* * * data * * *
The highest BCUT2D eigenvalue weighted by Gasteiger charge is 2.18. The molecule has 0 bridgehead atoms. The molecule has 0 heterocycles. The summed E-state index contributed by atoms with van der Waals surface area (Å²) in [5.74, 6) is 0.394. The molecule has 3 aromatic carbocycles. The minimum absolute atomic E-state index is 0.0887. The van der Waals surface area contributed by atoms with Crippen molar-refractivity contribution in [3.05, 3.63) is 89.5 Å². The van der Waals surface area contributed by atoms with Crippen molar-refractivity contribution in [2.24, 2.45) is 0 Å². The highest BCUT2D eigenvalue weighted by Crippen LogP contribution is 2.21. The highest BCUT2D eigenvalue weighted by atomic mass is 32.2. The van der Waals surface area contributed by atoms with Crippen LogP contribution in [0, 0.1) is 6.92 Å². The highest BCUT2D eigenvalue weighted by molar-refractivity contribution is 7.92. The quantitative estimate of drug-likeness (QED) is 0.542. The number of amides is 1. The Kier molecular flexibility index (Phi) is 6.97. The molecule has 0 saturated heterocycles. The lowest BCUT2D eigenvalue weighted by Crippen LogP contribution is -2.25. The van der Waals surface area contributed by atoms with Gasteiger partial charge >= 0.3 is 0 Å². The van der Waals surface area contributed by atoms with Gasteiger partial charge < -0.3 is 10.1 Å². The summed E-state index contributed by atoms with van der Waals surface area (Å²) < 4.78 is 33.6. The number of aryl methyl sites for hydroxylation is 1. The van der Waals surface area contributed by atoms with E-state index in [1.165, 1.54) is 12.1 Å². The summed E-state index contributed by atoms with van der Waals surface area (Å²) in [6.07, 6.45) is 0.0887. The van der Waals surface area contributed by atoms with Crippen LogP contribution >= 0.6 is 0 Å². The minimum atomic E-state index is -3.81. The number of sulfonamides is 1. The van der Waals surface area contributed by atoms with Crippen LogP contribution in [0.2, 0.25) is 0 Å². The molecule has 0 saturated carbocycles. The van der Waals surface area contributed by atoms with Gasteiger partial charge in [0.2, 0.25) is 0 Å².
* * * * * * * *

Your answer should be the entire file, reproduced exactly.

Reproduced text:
The highest BCUT2D eigenvalue weighted by Gasteiger charge is 2.18. The molecule has 0 bridgehead atoms. The molecule has 0 heterocycles. The summed E-state index contributed by atoms with van der Waals surface area (Å²) in [5.74, 6) is 0.394. The molecule has 3 aromatic carbocycles. The minimum absolute atomic E-state index is 0.0887. The van der Waals surface area contributed by atoms with Crippen molar-refractivity contribution in [3.05, 3.63) is 89.5 Å². The van der Waals surface area contributed by atoms with Crippen molar-refractivity contribution in [2.24, 2.45) is 0 Å². The highest BCUT2D eigenvalue weighted by Crippen LogP contribution is 2.21. The highest BCUT2D eigenvalue weighted by atomic mass is 32.2. The van der Waals surface area contributed by atoms with Crippen LogP contribution in [0, 0.1) is 6.92 Å². The highest BCUT2D eigenvalue weighted by molar-refractivity contribution is 7.92. The quantitative estimate of drug-likeness (QED) is 0.542. The number of amides is 1. The Kier molecular flexibility index (Phi) is 6.97. The molecule has 0 saturated heterocycles. The lowest BCUT2D eigenvalue weighted by Crippen LogP contribution is -2.25. The van der Waals surface area contributed by atoms with Gasteiger partial charge >= 0.3 is 0 Å². The van der Waals surface area contributed by atoms with Gasteiger partial charge < -0.3 is 10.1 Å². The summed E-state index contributed by atoms with van der Waals surface area (Å²) < 4.78 is 33.6. The number of aryl methyl sites for hydroxylation is 1. The van der Waals surface area contributed by atoms with E-state index in [1.165, 1.54) is 12.1 Å². The summed E-state index contributed by atoms with van der Waals surface area (Å²) in [6.07, 6.45) is 0.0887. The van der Waals surface area contributed by atoms with Crippen LogP contribution >= 0.6 is 0 Å². The minimum atomic E-state index is -3.81. The number of sulfonamides is 1. The van der Waals surface area contributed by atoms with Crippen LogP contribution in [0.2, 0.25) is 0 Å². The molecule has 0 saturated carbocycles. The van der Waals surface area contributed by atoms with Gasteiger partial charge in [0.2, 0.25) is 0 Å².